The 2012 state budget includes tax breaks for manufacturers of airplane parts, developers, and Delta Air Lines. But it’s unclear if they will save or create jobs.
In the case of Delta, the General Assembly extended the partial sales tax exemption on jet fuel because the company employs 27,000 people in Georgia.
Other breaks were designed to spur new investment. Developers who spend $1 million or more to build tourist venues will benefit from a new sales tax exemption.
But some economists say there’s no proof the exemptions work. Thomas Lauth is the Dean of the School of Public and International Affairs at the University of Georgia in Athens.
“What we don’t know very much about is if the incentives in the form of tax breaks are necessary to bring risk capital to Georgia and whether completed projects will eventually produce jobs and robust revenue growth that offsets or exceeds the loss of the revenue you forgo in the short-run,” he said.
Supporters of the tax breaks say they help Georgia compete with other Southeastern states that have lower taxes. Rep. Ron Stephens of Savannah said Georgia can't take a chance that Delta may move elsewhere. And he said the other breaks will encourage the owners of private jets to bring them here for repairs. He said Georgia is competing against other states in the region that don't tax airplane parts.
“Everyone understands that if we want to continue the growth of this particular industry, we have to level the playing field,” Stephens said.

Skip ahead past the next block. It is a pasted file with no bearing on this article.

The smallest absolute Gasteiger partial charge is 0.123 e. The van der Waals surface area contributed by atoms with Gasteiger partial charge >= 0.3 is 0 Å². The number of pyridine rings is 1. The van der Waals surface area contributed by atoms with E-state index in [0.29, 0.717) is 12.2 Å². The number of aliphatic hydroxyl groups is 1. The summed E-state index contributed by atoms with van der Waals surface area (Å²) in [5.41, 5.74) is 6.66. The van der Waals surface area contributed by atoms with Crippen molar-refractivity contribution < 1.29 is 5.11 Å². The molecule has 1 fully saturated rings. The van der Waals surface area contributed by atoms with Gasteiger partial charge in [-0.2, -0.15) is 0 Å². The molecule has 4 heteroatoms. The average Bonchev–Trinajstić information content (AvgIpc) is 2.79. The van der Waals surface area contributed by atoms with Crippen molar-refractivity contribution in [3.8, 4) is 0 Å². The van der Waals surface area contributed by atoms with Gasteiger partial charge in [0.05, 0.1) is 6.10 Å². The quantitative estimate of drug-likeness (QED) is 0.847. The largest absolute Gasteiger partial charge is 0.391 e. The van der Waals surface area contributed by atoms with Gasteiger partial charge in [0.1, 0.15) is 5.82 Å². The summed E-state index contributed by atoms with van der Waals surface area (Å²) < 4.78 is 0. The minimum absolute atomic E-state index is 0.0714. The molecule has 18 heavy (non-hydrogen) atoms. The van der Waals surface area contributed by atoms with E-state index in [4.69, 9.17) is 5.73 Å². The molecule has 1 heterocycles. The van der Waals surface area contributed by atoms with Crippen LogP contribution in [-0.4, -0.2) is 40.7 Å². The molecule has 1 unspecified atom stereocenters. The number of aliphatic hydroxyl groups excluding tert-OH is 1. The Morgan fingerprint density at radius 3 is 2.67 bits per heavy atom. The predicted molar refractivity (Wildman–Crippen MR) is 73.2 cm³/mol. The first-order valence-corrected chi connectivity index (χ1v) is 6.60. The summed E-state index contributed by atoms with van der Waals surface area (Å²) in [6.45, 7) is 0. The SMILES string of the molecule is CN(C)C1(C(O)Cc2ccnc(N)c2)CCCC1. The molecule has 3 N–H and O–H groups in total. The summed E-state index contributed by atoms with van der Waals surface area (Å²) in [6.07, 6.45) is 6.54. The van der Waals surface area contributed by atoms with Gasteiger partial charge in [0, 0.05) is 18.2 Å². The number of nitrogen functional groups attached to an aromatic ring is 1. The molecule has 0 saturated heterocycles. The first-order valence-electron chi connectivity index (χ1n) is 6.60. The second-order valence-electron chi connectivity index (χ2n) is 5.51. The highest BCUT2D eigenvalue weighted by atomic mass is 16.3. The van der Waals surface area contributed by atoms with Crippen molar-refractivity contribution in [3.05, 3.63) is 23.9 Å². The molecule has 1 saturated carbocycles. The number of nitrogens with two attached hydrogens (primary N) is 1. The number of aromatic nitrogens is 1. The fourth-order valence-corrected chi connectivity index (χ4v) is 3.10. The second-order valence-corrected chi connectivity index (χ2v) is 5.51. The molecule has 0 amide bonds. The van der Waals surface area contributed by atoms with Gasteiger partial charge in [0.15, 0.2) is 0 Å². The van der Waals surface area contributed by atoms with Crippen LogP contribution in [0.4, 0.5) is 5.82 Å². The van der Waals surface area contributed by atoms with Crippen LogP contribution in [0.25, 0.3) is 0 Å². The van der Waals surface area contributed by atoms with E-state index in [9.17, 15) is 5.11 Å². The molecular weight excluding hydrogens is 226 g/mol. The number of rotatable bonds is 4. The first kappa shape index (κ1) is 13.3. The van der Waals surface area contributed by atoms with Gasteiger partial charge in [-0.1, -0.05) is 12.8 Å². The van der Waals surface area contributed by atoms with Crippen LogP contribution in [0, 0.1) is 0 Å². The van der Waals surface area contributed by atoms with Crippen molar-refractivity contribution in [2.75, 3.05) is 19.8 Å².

But there was extended debate on the tax breaks in both chambers before they passed. And Lauth of UGA says that's because the issue is quite subjective. He said there's simply no way of knowing if Delta, for example, is staying here because of those breaks.
“I think it’s as much an ideological belief as an empirically-verifiable fact that tax breaks are essential to economic development," Lauth said. "It’s quite possible Georgia’s overall low tax environment would make it an attractive destination for developers even without tax breaks.”
Lauth said the state needs to determine how many jobs the tax breaks produced, and how much additional property tax revenue developments bring in. He says current tax breaks depend too much on how much a particular industry lobbies state legislators.
Sara Beth Gehl of the Georgia Budget and Policy Institute says the state legislature should establish a commission to vet the longterm effect of the tax breaks. She said this is especially so with the newest tax break because visitors to the resort or amusement park would still have to pay sales tax but a private developer would pocket some of it.
“Typically that sales tax would come to the state or local governments and pay for things like roads and schools and healthcare and instead it would go to pay the construction costs of a development,” she said on the last day of the legislative session.